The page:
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Home » Uncategorized » New funding to map food supply chain in New Mexico

New funding to map food supply chain in New Mexico

The previous map of the New Mexico Food Hunger and Farm (FHF) Ecosystem Map created by the New Mexico Community Data Collaborative (NMCDC) funded by the Data Across Sectors for Health (DASH). Currently, this map is being revised and expanded thanks to further funding from DASH.

Monday, March 7, 2022; Silver City, NM: New funding will support the creation of a statewide Food, Hunger, and Farm (FHF) data infrastructure to address basic-needs insecurity issues worsened by COVID-19. The $80,000 grant was awarded by Data Across Sectors for Health (DASH) as part of the organization’s ongoing work to connect information systems and share data across sectors.

The effort will be led by the New Mexico Data Collaborative (NMCDC), a program of the Center for Health Innovation, which is state’s designated public health Institute.

NMCDC Interim Director Emily McRae said the funding will allow the program to “house a dedicated central hub for Food Supply Chain data in New Mexico.”

Mapping New Mexico’s food supply chain will allow residents to shift the infrastructure to better serve consumers, producers, and sales outlets – and alleviate food insecurity. The mapping will connect the dots on how food travels from the farm to reach residents’ plate.

Local farmers can discover – through the supply chain mapping project – how to better connect with potential markets for their products, while consumers can locate markets closer to them or buy directly from farmers.

Infrastructure shifts in the food distribution system can save produce travel time from farms to consumers – assuring products are fresher when they reach consumers, and lowering prices while saving on shipping costs, rising over-all-quality, and increasing equitable access to economic opportunity for small farms and minority farmers.

Restaurants and institutions, like school cafeterias and food banks, can connect directly with farmers to purchase healthy, locally grown food while increase the quality of food served to diners, students, and populations at-risk for food insecurity.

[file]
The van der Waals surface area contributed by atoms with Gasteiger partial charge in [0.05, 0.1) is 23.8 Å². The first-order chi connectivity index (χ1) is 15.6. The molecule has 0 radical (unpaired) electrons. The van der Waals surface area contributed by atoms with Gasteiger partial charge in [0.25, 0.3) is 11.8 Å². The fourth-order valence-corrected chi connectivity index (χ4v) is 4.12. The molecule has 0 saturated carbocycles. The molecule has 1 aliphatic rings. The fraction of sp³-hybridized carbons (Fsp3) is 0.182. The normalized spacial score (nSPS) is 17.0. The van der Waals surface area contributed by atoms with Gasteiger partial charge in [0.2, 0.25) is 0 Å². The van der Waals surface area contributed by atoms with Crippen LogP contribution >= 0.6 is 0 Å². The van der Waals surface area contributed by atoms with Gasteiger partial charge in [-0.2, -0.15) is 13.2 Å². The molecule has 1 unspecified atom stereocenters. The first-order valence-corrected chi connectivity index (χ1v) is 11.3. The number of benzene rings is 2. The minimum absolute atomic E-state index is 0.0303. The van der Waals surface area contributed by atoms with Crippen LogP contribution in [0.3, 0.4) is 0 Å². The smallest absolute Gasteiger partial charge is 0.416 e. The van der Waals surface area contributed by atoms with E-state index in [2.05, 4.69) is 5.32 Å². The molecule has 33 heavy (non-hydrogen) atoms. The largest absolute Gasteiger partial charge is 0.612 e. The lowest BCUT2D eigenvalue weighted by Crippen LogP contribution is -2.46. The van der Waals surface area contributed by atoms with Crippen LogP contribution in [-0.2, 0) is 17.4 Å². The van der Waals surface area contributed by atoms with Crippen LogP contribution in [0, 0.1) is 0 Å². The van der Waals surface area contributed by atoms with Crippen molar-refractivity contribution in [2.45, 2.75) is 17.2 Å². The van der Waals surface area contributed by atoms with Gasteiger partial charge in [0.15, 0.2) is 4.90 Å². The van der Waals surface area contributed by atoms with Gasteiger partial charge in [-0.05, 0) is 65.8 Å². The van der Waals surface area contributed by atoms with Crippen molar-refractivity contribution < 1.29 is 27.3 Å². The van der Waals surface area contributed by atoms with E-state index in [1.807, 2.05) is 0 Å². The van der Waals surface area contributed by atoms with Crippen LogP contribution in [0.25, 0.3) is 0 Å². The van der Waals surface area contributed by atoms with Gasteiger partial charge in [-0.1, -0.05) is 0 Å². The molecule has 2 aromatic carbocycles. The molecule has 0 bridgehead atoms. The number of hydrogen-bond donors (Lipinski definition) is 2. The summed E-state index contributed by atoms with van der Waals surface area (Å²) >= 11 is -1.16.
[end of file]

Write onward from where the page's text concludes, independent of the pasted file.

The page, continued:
“With the expert guidance of representatives from multiple sectors of the food supply chain, we are identifying priority data sets and working to connect the dots between entities who have data and those who need data, to support and enhance the flow of food from growers to communities,” said McRae.

The food supply chain mapping effort will include representatives from Food Depot, ESHIP Rio Grande, New Mexico Harvest, New Mexico Farmers Marketing Association, New Mexico School Nutrition Association and Farmington School Food Service Nutrition.

The NMCDC previously aided in the creation of a supply chain eco-system map with the Food Hunger and Farm (FHF) Council through the Data Across Sectors for Health (DASH) grant. The resulting map shows the complex interrelationships between farming resources, growers, distributers, and government agencies and is available at

Historically disjointed data sharing across healthcare, public health, social services, and other sectors beyond health has hindered the coordination of equitable, community-driven health improvement efforts.

DASH hopes award will continue its core support of multi-sector collaboration and data sharing efforts and leverage these lessons to identify powerful policy and system change opportunities. The LAPP initiative was developed with guidance from federal and state officials, community-based organization leaders, subject matter experts, and community members.

The awards are a part of a DASH’s Learning and Action in Policy and Partnerships (LAPP) program led in partnership with the Center for Health Care Strategies (CHCS). NMCDC is one of five communities to receive funding for COVID relief planning. The other awarded efforts are in Nebraska led by Cyn Health, Atlanta Regional Collaborative for Health innovation (ARCHI) in Georgia, San Juan County in Utah, and Connecticut Data Collaborative (CT DATA).

For more information contact McRae at (575) 597-0023 or visit: To learn more about the initiative, visit